There are plenty of reasons the Democrats continue
to support the ongoing occupation of Iraq. Not only did they authorize the invasion,
they continue to sit on their hands while our armed forces commit murder in
the name of democracy in Haditha.
Perhaps the worst of the Democrats still embracing the illegal war is Sen.
Hillary Clinton. And despite her unwillingness to engage the antiwar community,
she still receives substantial support from those who say they don't support
On June 3, Clinton won the coveted ballot line of the Working
Families Party in New York, even though the WFP was one of the first to
oppose the war on Iraq four years ago. It was a sign of what's to come as Hillary
sets herself up for a presidential run down the road, where alleged antiwar
groups like MoveOn.org will likely rush to defend Hillary against a Republican
challenger, despite her deadly foreign policy positions. But let's hope Hillary
never makes it that far.
Capitulation, like the WFP's last week, only serves to make Hillary worse than
she already is. Not that the Democrats will ever come out in opposition to the
Iraq war, but they surely aren't going to do so as long as the antiwar movement
supports them simply because they aren't Republicans. And the WFP even had a
legitimate alternative in Jonathan Tasini, Clinton's antiwar primary challenger.
Tasini has come head-to-head with the Democratic elite in his efforts to hold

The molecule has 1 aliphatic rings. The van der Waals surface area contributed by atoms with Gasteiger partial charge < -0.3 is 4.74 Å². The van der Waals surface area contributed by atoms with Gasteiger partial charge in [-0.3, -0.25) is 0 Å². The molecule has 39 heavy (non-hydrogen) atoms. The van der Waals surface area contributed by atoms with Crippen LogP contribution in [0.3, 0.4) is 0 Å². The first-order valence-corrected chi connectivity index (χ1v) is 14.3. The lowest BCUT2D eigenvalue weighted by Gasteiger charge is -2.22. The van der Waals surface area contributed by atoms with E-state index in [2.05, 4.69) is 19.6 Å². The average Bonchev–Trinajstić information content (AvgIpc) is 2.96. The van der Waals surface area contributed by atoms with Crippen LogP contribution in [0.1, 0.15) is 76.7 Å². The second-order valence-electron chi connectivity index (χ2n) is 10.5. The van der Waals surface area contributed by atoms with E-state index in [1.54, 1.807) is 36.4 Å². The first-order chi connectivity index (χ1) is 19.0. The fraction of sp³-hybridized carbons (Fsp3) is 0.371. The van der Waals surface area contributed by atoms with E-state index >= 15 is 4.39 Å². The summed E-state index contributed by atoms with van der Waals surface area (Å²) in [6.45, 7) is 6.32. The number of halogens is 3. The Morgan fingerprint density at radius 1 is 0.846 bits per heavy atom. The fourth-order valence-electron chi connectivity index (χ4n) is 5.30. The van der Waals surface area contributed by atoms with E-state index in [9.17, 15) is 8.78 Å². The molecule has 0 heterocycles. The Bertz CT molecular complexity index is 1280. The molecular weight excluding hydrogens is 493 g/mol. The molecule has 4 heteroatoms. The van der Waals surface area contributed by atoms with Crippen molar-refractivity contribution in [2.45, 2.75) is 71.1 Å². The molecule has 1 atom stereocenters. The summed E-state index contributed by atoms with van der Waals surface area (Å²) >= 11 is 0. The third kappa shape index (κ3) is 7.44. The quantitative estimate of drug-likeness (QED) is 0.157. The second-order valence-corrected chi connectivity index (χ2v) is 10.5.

Clinton accountable for her depraved war stance. Late last month at the New
York Democratic state convention, Tasini tried to introduce an antiwar resolution
that would have called for an immediate withdrawal of U.S. troops from Iraq.
His party wouldn't hear it. Democratic officials said Tasini hadn't followed
the rules by introducing the resolution 15 days in advance. Tasini contends
he was misinformed and insists that Clinton's camp was behind the sabotage.
"There is absolutely no question Hillary Clinton doesn't want a debate on the
war," says Tasini.
At the same convention, Clinton snobbishly accepted her party's nomination,
and ignored Tasini's potential challenge – "potential", because Tasini
is not guaranteed a spot on the Democrats' primary ballot in September. His
campaign still needs to turn in 15,000 signatures from registered New York Democrats
before his name will appear on the ballot. If he fails to do so, his campaign
will be over.
That's the futility of running antiwar campaigns in Democratic primaries against
party elites like Hillary Clinton. Besides, only registered Democrats in New
York can vote in the primaries, which in this case would ignore the fact that
the antiwar movement is more diverse than just grassroots Democrats.
But that's how the Democrats stifle debate. Instead of addressing the issue,
they'll silence those who aren't in line with their positions. And that raises
the question: why even run antiwar campaigns inside the Democratic Party, as
Tasini is trying to do?
If the antiwar movement were politically savvy, it would be thinking ahead
to Hillary Clinton's expected run for president in 2008. We'd be putting pressure
on the senator now from outside the party instead of waiting until more
bodies in Iraq pile up and more tax dollars are spent on slaughtering innocent
civilians. The antiwar movement shouldn't be supporting Democrats, period. The
primaries, as Tasini's campaign has experienced (like Dennis Kucinich in 2004),
are rigged in favor of the pro-war establishment.
The truth is, Democrats and Republicans aren't going to end this war. We will,
by refusing to play by their rules.